I am a gal torn between two worlds! Literally! Last week, I was at the Sundance gala in NYC that honored Glenn Close. The theme of the gala was 'Here comes the sun!' I stood inches from her as she posed for her pictures and got the opportunity to take a few pictures of her myself. Hey, she actually favorite my tweet on the event later on that same week!
It is not so strange that I find myself at these events; after all, my mentor Pat Mitchell is a Vice President of the Institute. This does absolutely nothing to take me up the food chain off course. Pat once said to me that it was harder to get into Sundance than it probably was to enter into Harvard! I am finding out that this is very true... In a few months after entering into Harvard, I applied to enter my script into the Sundance screenwriter's lab. I got a very nice note at the end of the process, that my script had been considered to the very end, but unfortunately didn't make it into the lab. The competition was just too stiff and mind you, I can bet that my script being based in relatively obscure Africa did not help none. I did get very nice feedback from them though, which I plan to use as marketing quotes. As we speak, I am in pre-production for this feature.
A journey that has exposed me to the most fascinating market you can imagine. Over the next couple of months, I will endeavor to share my experiences with you as I navigate this world. First thing you should note, is that no film in sub-Saharan Africa probably gets done with a budget exceeding $100,000 (lets see if I can beat that!) Maybe a few in South Africa gets done around that budget; but then, when it comes to films made from Africa and its success as a market, SA may range down the ladder.
Second fact to note, that Nollywood (the Nigerian film Industry), leads the continent's film industry to be the second largest film industry in the world! Go figure. Whatever you think of the films that come out of this market, you have to admit that they must be doing something right. The Nigerian film industry is about the country's second largest contributor to GDP.
As I do my homework on my project, I remain torn. Which model do I follow? As a filmmaker, I attended the National Film and Television Institute in Ghana -- one of the best film schools in Africa -- and I have worked in production for an appreciable amount of time in the market to know what one means when you say the word 'boot-string' or 'gorilla film making!' I also have a diploma from the New York Film Academy. Well, all this leaves me in a very unique position...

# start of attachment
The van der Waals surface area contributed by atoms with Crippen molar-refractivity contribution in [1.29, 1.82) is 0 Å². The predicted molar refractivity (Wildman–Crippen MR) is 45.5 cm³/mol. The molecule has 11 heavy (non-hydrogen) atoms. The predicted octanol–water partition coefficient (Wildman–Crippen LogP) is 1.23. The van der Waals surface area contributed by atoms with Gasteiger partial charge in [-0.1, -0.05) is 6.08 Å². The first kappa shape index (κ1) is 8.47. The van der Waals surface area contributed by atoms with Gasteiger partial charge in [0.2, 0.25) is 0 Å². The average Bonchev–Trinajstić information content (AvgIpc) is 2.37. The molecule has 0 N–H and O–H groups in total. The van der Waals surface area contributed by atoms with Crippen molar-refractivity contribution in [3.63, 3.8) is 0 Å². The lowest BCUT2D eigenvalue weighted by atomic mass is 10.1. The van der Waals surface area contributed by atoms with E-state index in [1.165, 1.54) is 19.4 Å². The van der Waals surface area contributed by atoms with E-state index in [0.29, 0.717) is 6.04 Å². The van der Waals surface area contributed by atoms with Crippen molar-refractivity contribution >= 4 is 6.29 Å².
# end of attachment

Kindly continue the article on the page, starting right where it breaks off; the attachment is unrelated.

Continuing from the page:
My ultimate goal is to close the gap between these two major film traditions. Will this goal break my film or make it? Is there, can there, be a meeting point? Are there lessons to be learned and perhaps bridged on both sides? These are the questions I go to bed with. Today I got Stacey Parks' The Insider's Guide to Independent Film Distribution. I also entertained myself a bit at filmspecific.com. Great material so far. I convince myself that the essence of storytelling is about the human story -- that the human story, when well told, crosses boundaries. Growing up, my favorite stories were Indian. I could sing the songs right through, and still do! I tell myself that it doesn't matter where your film is based, once you tell the story well and maintain good values. I do have a story to tell and I am passionate about my craft. But I am an entrepreneur as well and so it remains critical that the film makes its money back.
This is my question: How do I make a film that is universal and crosses boundaries, but stays unique to its subject and values? How do I tell an African story that is really global? How do I make a 'gorilla movie' based in Africa that gets taken seriously by distributors? How do I avoid the big issues around piracy in Africa? How do I make this an African film, without it remaining African?
Stay with me as I go through these issues. They will break me or I will break them down. The ride will be interesting nonetheless!